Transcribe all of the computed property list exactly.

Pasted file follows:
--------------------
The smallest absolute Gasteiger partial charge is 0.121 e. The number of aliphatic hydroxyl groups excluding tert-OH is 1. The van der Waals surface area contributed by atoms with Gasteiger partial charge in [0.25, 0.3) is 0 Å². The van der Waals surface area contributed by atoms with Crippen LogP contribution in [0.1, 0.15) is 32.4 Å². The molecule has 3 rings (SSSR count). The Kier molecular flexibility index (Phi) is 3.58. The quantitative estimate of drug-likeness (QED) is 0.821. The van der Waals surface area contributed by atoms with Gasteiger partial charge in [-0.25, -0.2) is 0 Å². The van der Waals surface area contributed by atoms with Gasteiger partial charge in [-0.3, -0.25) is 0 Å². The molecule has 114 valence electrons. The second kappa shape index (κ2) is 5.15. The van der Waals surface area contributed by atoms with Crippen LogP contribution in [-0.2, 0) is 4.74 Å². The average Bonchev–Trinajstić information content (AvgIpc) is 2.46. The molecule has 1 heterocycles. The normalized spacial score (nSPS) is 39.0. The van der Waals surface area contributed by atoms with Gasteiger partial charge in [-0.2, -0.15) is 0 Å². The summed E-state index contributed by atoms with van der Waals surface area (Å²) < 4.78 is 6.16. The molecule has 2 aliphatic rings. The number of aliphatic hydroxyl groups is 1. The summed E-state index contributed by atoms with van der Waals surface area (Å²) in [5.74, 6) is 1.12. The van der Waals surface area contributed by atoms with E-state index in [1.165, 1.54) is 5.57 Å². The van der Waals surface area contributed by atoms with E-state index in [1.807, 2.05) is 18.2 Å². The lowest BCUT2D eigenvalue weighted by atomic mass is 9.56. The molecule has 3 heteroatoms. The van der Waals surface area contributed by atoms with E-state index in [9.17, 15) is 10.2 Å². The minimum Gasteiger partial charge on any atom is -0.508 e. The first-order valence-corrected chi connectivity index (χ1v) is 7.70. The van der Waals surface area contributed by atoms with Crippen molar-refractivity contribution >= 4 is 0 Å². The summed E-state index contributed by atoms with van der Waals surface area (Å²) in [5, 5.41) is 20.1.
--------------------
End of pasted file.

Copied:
The smallest absolute Gasteiger partial charge is 0.121 e. The number of aliphatic hydroxyl groups excluding tert-OH is 1. The van der Waals surface area contributed by atoms with Gasteiger partial charge in [0.25, 0.3) is 0 Å². The van der Waals surface area contributed by atoms with Crippen LogP contribution in [0.1, 0.15) is 32.4 Å². The molecule has 3 rings (SSSR count). The Kier molecular flexibility index (Phi) is 3.58. The quantitative estimate of drug-likeness (QED) is 0.821. The van der Waals surface area contributed by atoms with Gasteiger partial charge in [-0.25, -0.2) is 0 Å². The van der Waals surface area contributed by atoms with Gasteiger partial charge in [-0.3, -0.25) is 0 Å². The molecule has 114 valence electrons. The second kappa shape index (κ2) is 5.15. The van der Waals surface area contributed by atoms with Crippen LogP contribution in [-0.2, 0) is 4.74 Å². The average Bonchev–Trinajstić information content (AvgIpc) is 2.46. The molecule has 1 heterocycles. The normalized spacial score (nSPS) is 39.0. The van der Waals surface area contributed by atoms with Gasteiger partial charge in [-0.2, -0.15) is 0 Å². The summed E-state index contributed by atoms with van der Waals surface area (Å²) < 4.78 is 6.16. The molecule has 2 aliphatic rings. The number of aliphatic hydroxyl groups is 1. The summed E-state index contributed by atoms with van der Waals surface area (Å²) in [5.74, 6) is 1.12. The van der Waals surface area contributed by atoms with E-state index in [1.165, 1.54) is 5.57 Å². The van der Waals surface area contributed by atoms with E-state index in [1.807, 2.05) is 18.2 Å². The lowest BCUT2D eigenvalue weighted by atomic mass is 9.56. The molecule has 3 heteroatoms. The van der Waals surface area contributed by atoms with E-state index in [9.17, 15) is 10.2 Å². The minimum Gasteiger partial charge on any atom is -0.508 e. The first-order valence-corrected chi connectivity index (χ1v) is 7.70. The van der Waals surface area contributed by atoms with Crippen molar-refractivity contribution >= 4 is 0 Å². The summed E-state index contributed by atoms with van der Waals surface area (Å²) in [5, 5.41) is 20.1.